ACAPMA is in urgent discussions with the NSW Minister for Health and the Chief Medical Officer in respect of a letter that was circulated to tobacco retailers this week.  The letter has raised serious concerns about the capacity of all retailers selling vapes to rely on the accuracy of product labelling and a number of members immediately reached out to ACAPMA to seek guidance on the legality of the instruction after receiving the letter.

The letter pertains to the retail of e-cigarettes (or vapes) and appears to have been motivated by a laudable desire to remind retailers of the existing legislation banning the sale of vape products containing nicotine.

But in a move that is unprecedented in terms of national product labelling laws, the letter states that the onus is on retailers to verify the labelling claims made by vape manufacturers in respect of nicotine content.

Specifically, the letter states “You cannot rely on the labelling of e-cigarette products to know whether products contain nicotine.”  The letter goes on to advise retailers that It is your responsibility to ensure that any e-cigarette or e-liquid products your business sells do not contain nicotine (for example, by having them independently tested by an authorized facility)”.

Members were rightly concerned that this places an impractical burden on the retailer to test products purchased in good faith from manufacturers – and others questioned the legality of such a directive.

“Directing retailers to verify and certify the contents of products that they did not manufacture is far from reasonable and appears legally invalid. By default, it is an admission that Australian Governments are failing to properly enforcing labelling standards for vape products”, said ACAPMA CEO Mark McKenzie.

“Like their customers, retailers must be able to rely on the information provided on product labels and therefore all Australian governments have an absolute responsibility to ensure that manufacturers’ meet their legislative obligations in respect of product labelling – regardless of whether that relates to tobacco content, alcohol content, sugar content, fat content and so on”, added Mark.

The motivation of the NSW government appears to be a strong desire to deal with the issue of vapes containing nicotine being accessed by children in the face of rising community concern. This objective is totally supported by ACAPMA, as is the Federal Government’s proposed ban of the importation and sale of vapes other than for therapeutic purposes in the future.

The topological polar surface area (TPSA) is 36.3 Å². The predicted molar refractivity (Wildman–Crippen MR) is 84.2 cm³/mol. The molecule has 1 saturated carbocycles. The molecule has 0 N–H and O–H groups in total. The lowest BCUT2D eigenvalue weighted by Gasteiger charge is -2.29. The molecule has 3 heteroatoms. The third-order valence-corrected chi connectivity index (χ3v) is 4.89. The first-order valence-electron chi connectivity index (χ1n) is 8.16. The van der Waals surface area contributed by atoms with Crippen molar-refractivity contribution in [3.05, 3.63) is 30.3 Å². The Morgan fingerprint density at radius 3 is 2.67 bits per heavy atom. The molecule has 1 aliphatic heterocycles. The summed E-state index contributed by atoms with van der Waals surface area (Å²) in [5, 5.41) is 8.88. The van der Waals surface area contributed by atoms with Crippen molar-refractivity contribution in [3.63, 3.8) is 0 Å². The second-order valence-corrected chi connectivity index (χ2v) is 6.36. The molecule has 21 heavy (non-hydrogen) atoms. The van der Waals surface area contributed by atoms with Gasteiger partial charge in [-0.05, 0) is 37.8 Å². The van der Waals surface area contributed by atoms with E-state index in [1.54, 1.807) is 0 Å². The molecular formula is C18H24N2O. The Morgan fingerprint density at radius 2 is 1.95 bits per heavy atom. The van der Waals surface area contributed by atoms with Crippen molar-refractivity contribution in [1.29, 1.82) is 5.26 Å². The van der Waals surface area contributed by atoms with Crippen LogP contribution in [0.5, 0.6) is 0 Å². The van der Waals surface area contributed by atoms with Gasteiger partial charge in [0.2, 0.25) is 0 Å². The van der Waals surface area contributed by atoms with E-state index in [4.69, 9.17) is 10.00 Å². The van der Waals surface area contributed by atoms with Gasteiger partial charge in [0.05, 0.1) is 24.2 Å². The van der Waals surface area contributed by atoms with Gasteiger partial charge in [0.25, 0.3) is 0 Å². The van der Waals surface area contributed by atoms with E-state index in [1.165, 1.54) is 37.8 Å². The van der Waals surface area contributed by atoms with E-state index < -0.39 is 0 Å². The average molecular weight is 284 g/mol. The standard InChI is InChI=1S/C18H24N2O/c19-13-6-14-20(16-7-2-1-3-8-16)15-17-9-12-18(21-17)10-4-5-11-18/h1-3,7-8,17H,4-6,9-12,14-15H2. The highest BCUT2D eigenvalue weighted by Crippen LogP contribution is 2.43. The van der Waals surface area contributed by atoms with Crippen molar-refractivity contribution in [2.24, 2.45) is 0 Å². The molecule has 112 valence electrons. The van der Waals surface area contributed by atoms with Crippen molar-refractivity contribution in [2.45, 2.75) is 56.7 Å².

“But advancing ill-considered actions that impose unreasonable obligations on retailers and appear to have no basis in law or regulation, is simply not the answer. While the existing laws impose obligations on retailers to take all reasonable steps not to sell vapes containing nicotine, testing product content is simply not a ‘reasonable’ step”, said Mark.

“The Federal Government must enact legislation banning the importation and sales of vapes other than for therapeutic use – as they announced several months ago – and then all Australian governments must provide the resources needed to ensure that these laws are rigorously and comprehensively enforced”, said Mark.

To do anything less is just paying lip service to the very real community (and industry) concerns about the growing health issues associated with the unacceptable level of child access to vape products in Australia.

ACAPMA is working with the NSW Government to address industry concerns generated by the letter sent out by NSW Health this week. Further, the Association acknowledges that both the Health Minister and the office of the Chief Medical Officer have engaged constructively with us on this issue.

Further information will be provided to members as it comes to hand. Members who continue to receive these letters should email or call the Association on 1300 160 270.

Further engagement with the Department is ongoing and are encouraged to reach out to with any concerns or commentary.

Elisha Radwanowski BCom(HRM&IR)